Insertional Achilles Tendinopathy

Browse By All Topics

A B C D E F G H I J K L M N O P Q R S T U V W X Y Z

Insertional Achilles Tendinopathy

Insertional Achilles tendinopathy is tendon damage in the area where the tendon attaches to the heel bone. It tends to develop when the tendon is rubbing on a bone spur or other type of bone growth.

Symptoms of insertional tendinopathy include tenderness on the lower back of the heel and a reduced ability to overflex the foot. Pain tends to be worse after exercise. Over time it can become constant.

Hill running, interval training, sudden increases in running mileage, and landing solidly on the heels when running are closely linked to insertional Achilles tendinopathy. Running on hard surfaces can make the pain worse.

Treatment for insertional tendinopathy includes reducing or stopping the activity that is causing it, ice massage, pain medicine with acetaminophen or a nonsteroidal anti-inflammatory drug (NSAID), and light stretching. Any running is best practiced on a soft yet firm, flat surface.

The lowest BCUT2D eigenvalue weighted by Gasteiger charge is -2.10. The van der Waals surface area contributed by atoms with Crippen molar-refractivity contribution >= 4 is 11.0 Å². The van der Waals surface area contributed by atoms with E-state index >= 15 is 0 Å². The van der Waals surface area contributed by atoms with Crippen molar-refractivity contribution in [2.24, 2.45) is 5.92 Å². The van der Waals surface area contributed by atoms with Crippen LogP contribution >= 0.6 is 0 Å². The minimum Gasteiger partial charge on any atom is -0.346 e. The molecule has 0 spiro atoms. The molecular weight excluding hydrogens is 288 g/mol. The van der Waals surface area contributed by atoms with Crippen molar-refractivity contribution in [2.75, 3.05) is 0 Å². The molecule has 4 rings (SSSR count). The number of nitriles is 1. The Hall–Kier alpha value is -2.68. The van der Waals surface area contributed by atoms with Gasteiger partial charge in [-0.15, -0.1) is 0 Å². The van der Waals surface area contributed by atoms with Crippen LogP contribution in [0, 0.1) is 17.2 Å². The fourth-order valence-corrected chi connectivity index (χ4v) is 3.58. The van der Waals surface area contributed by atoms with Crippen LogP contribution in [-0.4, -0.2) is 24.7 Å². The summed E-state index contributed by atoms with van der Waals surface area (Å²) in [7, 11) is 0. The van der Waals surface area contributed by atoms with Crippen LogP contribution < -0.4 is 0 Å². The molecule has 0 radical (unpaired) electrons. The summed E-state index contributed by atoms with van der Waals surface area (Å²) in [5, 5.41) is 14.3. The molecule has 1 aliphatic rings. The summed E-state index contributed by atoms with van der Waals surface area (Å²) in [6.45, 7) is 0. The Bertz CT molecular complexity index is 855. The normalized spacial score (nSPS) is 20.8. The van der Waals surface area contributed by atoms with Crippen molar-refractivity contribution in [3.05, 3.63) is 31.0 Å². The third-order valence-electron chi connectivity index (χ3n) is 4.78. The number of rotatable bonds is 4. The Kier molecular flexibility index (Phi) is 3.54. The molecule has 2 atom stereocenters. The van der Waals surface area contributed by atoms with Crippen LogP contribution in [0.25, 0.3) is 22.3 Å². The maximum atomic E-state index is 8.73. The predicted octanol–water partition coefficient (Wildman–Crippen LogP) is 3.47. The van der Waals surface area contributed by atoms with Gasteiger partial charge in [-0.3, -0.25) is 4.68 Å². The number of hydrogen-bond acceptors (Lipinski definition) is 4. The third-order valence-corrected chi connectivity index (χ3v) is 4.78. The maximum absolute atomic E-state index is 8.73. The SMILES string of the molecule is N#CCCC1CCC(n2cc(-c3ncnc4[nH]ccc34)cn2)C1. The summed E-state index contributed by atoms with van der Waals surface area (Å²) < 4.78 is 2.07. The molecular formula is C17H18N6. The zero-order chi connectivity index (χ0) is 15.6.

Last Revised: January 3, 2013

Author: Healthwise Staff

Medical Review: Anne C. Poinier, MD - Internal Medicine & David Bardana, MD, FRCSC - Orthopedic Surgery, Sports Medicine




This information does not replace the advice of a doctor. Healthwise, Incorporated disclaims any warranty or liability for your use of this information. Your use of this information means that you agree to the Terms of Use.

How this information was developed to help you make better health decisions.





© 1995-2012 Healthwise, Incorporated. Healthwise, Healthwise for every health decision, and the Healthwise logo are trademarks of Healthwise, Incorporated.